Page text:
‎The Apostle knew nothing else, and he determined to know nothing else: we men of feebler wit, and feebler faith, split up, divide and double Jesus Christ, constituting ourselves judges of the unknown, and blaspheming the hidden mystery. For us Christ crucified is one, Christ the wisdom of God another: Christ Who was buried different from Christ Who descended from Heaven: the Son of Man not at the same time also Son of God. We teach that which we do not understand: we seek to refute that which we cannot grasp. We men improve upon the revelation of God: we are not content to say with the Apostle, Who shall lay anything to the charge of God’s elect? It is God that justifieth, who is he that condemneth? It is Christ Jesus, that died, yea, rather, that was raised from the dead, Who is at the right hand of God, Who also maketh intercession far us. (Ro 8:33, 34) Is He Who intercedes for us other than He Who is at the right hand of God? Is not He Who is at the right hand of God the very same Who rose again? Is He Who rose again other than He Who died? He Who died than He Who condemns us? Lastly, is not He Who condemns us also God Who justifies us? Distinguish, if you can, Christ our accuser from God our defender, Christ Who died from Christ Who condemns, Christ sitting at the right hand of God and praying for us from Christ Who died. Whether, therefore, dead or buried, descended into Hades or ascended into Heaven, all is one and the same Christ: as the Apostle says, Now this ‘He ascended’ what is it, but that He also descended to the lower parts of the earth? He that descended is the same also that ascended far above all heavens, that He may fill all things. (Eph 4:9, 10) How far then shall we push our babbling ignorance and blasphemy, professing to explain what is hidden in the mystery of God? He that descended is the same also that ascended. Can we longer doubt that the Man Christ Jesus rose from the dead, ascended above the heavens and is at the right hand of God? We cannot say His body descended into Hades, which lay in the grave. If then He Who descended is one with Him, Who ascended; if His body did not go down into Hades, yet really arose from the dead, and ascended into heaven, what remains, except to believe in the secret mystery, which is hidden from the world and the rulers of this age, and to confess that, ascending or descending, He is but One, one Jesus Christ for us, Son of God and Son of Man, God the Word and Man in the flesh, Who suffered, died, was buried, rose again, was received into heaven, and sitteth at the right hand of God: Who possesses in His one single self, according to the Divine Plan and nature, in the form of God and in the form of a servant, the Human and Divine without separation or division. (Hilary, De Trin. 10.65, NPNF2, vol. 9, pg. 200)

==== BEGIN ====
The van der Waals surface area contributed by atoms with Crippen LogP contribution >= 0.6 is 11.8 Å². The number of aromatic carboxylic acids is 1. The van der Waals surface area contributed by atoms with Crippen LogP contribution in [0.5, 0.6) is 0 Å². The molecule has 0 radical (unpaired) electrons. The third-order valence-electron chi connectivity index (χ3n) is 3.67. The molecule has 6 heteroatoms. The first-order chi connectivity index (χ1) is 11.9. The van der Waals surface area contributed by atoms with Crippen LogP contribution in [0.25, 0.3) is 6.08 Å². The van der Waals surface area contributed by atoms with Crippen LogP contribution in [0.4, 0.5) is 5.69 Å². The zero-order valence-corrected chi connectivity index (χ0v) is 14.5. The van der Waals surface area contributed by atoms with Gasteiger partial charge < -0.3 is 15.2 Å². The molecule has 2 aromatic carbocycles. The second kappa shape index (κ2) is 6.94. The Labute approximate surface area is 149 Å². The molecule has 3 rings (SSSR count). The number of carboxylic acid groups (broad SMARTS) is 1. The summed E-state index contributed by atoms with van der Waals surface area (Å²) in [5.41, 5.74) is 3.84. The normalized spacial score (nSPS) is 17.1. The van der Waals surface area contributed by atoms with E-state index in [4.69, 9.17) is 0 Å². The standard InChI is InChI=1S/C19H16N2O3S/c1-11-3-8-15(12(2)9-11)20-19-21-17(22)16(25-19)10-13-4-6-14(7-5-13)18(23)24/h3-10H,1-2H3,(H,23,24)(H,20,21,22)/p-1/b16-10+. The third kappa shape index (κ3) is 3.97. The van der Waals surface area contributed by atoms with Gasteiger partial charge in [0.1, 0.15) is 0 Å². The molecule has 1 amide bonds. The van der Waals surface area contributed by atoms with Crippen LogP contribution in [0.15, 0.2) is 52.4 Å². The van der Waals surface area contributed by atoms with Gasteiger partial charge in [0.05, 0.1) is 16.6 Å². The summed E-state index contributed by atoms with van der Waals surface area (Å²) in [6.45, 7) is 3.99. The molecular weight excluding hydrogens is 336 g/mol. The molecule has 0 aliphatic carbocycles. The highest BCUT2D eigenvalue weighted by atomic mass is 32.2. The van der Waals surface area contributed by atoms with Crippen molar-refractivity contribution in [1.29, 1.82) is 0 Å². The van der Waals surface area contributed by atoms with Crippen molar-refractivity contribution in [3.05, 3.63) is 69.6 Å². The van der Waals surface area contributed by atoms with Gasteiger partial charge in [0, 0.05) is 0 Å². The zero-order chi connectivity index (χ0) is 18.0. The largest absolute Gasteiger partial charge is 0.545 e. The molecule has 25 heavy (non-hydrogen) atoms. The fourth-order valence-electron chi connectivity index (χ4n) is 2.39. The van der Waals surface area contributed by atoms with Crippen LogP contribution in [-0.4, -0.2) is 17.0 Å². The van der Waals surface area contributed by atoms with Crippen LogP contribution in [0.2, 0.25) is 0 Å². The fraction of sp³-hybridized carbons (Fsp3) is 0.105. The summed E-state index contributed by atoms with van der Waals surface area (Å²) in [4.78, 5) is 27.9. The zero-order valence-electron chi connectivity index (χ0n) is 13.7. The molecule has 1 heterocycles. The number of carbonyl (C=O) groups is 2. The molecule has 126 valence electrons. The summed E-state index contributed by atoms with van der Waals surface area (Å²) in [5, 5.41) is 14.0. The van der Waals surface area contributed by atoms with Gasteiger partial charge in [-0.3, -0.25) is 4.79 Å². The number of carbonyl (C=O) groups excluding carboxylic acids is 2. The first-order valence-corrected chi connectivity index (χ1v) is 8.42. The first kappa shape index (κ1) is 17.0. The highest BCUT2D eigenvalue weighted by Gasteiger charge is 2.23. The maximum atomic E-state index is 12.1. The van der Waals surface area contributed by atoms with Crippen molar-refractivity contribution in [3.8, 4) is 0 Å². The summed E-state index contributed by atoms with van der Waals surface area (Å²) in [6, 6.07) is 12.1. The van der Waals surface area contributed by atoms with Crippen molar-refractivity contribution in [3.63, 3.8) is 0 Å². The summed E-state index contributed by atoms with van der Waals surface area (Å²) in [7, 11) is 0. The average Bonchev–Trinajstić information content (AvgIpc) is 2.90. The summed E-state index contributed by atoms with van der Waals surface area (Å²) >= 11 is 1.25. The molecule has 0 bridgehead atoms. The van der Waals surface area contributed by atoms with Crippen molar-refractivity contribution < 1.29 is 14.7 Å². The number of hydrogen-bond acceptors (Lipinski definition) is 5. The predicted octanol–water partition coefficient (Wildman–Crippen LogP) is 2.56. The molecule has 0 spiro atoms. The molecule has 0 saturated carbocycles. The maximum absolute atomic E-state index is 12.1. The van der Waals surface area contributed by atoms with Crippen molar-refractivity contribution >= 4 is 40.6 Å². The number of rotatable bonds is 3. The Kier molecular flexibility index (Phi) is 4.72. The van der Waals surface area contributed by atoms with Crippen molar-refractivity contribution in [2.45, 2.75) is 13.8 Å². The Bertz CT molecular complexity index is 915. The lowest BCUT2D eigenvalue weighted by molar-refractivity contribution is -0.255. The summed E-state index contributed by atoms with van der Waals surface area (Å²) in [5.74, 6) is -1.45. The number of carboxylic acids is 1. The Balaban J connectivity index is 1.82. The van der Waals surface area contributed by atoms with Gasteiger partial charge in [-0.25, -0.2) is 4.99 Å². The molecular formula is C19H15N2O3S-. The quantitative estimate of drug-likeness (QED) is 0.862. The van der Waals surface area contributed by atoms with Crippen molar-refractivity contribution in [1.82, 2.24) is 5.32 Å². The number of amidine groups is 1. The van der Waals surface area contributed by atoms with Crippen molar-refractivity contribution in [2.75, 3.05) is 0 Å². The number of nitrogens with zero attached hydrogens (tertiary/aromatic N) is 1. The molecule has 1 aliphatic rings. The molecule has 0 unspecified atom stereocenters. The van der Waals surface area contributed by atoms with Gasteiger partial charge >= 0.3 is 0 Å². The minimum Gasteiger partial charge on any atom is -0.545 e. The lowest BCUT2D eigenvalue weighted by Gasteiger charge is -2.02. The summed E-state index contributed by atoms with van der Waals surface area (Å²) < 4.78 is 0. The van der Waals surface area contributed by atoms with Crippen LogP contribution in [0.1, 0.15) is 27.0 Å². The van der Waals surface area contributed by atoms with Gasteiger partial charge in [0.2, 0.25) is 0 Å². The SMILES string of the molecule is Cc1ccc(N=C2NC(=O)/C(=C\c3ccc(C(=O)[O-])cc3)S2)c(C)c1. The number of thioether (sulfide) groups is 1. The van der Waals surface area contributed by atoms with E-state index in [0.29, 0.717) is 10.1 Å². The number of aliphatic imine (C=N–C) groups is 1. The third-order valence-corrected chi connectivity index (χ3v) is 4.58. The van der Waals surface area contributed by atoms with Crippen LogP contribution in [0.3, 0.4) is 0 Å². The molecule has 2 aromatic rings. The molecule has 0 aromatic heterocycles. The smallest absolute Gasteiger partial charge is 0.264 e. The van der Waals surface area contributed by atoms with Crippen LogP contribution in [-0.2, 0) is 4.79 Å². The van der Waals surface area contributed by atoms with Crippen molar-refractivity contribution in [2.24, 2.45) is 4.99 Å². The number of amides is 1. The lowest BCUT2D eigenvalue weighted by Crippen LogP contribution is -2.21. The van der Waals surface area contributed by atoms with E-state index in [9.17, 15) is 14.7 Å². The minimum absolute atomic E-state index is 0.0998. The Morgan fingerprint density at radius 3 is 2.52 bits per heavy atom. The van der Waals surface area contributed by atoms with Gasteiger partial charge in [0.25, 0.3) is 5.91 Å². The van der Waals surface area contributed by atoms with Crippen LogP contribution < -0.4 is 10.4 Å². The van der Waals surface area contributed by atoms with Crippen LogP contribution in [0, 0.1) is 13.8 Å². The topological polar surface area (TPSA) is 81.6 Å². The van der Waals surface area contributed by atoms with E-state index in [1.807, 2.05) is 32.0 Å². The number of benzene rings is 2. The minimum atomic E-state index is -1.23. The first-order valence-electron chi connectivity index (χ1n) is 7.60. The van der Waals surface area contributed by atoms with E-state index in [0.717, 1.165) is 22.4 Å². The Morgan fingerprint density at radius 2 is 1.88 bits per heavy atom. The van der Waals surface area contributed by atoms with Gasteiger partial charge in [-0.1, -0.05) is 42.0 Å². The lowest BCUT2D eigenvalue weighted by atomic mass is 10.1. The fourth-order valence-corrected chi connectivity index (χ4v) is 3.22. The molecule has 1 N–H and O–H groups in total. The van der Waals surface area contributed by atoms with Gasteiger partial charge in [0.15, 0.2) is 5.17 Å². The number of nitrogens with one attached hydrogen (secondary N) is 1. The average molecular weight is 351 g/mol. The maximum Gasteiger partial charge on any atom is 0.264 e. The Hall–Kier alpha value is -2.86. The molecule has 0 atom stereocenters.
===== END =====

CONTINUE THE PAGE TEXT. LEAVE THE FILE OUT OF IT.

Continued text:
John Cassian--the Son of Man who ascended is the same Person as the Word of God who descended: